The most frequent crime is still property crime, these series of property crimes – thefts, shoplifts, vehicle burglaries, things like that, commercial burglaries, going onto people’s property, trespass, things like that. It’s still the No. 1 thing here in the city of Maricopa. We still have a long way to go to educate the people on how to properly secure their properties, their vehicle – lock the door, raise the windows, don’t leave anything in your vehicle you want to be there the next morning. Turn coach lights on if you’re going to park your car in your driveway. Those types of things that help us. Policing a safe community can’t be done just by having police officers do everything. It has to be the community working together in concert with the law enforcement officers out there, so we can accomplish the same goal together.

Do you find the nature of crime changing in any way?
I think the nature is just, again, new people coming to the city of Maricopa. We are actually seeing a whole lot more visitors exploring the city of Maricopa, visiting their friends, people from out of town, out of state, trying to determine if they want to live here in Maricopa and/or hide here in the city of Maricopa because they are coming with a history or background that they’re running from in their other jurisdiction. So, they may or may not be used to being identified right away by our law enforcement officers, and our motto still is, get out of the car, introduce yourself to people, good people and criminally oriented people. We want to introduce our officers to all those people and make sure that our community stays safe.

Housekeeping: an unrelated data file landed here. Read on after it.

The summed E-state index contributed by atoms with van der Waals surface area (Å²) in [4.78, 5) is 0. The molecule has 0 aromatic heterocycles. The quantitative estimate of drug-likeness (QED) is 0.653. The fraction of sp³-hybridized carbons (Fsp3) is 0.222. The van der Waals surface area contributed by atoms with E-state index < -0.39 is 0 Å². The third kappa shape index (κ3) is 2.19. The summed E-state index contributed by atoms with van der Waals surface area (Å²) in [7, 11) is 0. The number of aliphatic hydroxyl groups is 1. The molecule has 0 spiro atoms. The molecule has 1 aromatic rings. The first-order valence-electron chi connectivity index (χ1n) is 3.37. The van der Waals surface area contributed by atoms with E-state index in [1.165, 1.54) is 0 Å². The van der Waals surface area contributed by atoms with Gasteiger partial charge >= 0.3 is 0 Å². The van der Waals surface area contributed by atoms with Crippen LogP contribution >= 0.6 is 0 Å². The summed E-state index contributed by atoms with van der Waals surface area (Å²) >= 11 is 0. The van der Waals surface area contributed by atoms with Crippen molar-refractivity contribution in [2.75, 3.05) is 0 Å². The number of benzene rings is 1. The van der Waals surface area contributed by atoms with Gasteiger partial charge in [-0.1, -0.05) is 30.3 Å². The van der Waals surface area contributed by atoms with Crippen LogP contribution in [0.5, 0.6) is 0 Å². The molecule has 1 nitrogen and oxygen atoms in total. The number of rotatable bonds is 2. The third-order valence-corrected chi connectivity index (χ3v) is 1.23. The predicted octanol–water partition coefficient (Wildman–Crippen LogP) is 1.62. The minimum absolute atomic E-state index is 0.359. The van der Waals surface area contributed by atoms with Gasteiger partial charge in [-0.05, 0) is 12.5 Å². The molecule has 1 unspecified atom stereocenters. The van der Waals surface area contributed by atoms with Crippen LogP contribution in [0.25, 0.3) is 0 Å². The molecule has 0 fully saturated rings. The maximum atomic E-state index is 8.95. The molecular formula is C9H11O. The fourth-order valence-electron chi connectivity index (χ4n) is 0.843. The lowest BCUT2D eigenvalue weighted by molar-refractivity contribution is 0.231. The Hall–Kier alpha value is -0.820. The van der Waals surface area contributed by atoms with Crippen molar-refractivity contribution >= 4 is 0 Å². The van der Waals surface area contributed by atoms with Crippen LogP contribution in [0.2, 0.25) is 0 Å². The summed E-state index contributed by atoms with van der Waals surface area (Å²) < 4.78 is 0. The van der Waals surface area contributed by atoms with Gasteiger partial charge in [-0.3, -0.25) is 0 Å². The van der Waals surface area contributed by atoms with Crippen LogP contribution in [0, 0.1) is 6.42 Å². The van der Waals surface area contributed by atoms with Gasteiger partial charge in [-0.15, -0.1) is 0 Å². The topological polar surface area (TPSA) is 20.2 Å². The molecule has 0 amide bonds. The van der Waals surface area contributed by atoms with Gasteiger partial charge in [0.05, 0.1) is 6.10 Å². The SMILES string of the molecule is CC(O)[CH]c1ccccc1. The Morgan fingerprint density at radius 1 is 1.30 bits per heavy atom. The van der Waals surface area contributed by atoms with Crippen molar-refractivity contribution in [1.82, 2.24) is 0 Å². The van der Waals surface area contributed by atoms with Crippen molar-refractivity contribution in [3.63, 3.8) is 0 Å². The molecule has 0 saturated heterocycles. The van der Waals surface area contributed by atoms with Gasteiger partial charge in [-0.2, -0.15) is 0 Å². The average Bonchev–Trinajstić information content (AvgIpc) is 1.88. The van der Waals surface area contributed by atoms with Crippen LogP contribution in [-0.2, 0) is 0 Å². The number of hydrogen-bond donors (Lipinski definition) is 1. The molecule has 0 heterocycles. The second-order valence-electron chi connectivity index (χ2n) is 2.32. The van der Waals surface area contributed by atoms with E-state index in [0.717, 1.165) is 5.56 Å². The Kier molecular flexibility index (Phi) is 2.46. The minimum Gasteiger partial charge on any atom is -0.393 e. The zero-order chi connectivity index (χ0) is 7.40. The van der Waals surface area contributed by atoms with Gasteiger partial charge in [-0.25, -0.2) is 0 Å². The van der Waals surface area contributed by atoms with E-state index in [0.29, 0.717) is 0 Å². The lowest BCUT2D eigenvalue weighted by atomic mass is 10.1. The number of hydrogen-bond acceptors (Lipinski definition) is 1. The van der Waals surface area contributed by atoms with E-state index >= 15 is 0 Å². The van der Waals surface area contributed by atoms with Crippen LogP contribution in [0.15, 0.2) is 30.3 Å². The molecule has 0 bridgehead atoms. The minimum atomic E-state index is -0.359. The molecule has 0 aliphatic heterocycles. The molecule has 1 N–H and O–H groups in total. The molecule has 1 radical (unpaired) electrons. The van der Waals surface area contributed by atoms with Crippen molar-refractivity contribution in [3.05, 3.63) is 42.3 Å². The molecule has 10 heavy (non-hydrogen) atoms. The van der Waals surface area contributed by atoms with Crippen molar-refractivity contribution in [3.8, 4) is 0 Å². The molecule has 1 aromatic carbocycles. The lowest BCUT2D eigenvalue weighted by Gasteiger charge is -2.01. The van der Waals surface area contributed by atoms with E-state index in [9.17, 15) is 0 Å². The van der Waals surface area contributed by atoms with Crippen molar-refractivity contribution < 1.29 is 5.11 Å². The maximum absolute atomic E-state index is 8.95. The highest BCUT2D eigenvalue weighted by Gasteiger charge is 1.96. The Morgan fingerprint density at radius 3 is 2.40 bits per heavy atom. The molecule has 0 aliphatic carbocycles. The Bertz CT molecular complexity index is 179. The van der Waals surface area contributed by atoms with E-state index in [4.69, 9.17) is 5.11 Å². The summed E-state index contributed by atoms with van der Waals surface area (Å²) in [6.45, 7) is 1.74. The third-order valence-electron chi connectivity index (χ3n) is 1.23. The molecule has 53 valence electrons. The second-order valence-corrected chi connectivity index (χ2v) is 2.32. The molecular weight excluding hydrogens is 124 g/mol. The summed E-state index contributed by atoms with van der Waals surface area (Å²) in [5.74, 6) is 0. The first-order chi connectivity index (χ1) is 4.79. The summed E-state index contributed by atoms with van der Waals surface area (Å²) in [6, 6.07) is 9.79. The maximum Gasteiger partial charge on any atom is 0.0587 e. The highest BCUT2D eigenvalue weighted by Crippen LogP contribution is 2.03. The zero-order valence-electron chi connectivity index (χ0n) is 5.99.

On that vein, your police officers have to deal with a wide array of people every day. How would you describe the diversity within your ranks?
We are very fortunate with diversity amongst our ranks. It’s going to take years to get the female population in law enforcement where it needs to be, but we are well ahead of other jurisdictions when it comes to female population. We have approximately 13% female population amongst our ranks in a notoriously male-dominated occupation. We understand that, we recognize that. They are great officers, regardless of male or female persuasion. They do a great job. Each and every person, regardless of what their gender is, brings a certain, unique talent to this profession that each and every one of them should be proud of. We’re doing very well in the African American population. The Latinos within our police force are doing really well, staying right with the population demographics within our city. Also, we have two Native American officers, and that, again, fall right in line with the demographics in our city.

For the past year, what has been the crime that has concerned you the most?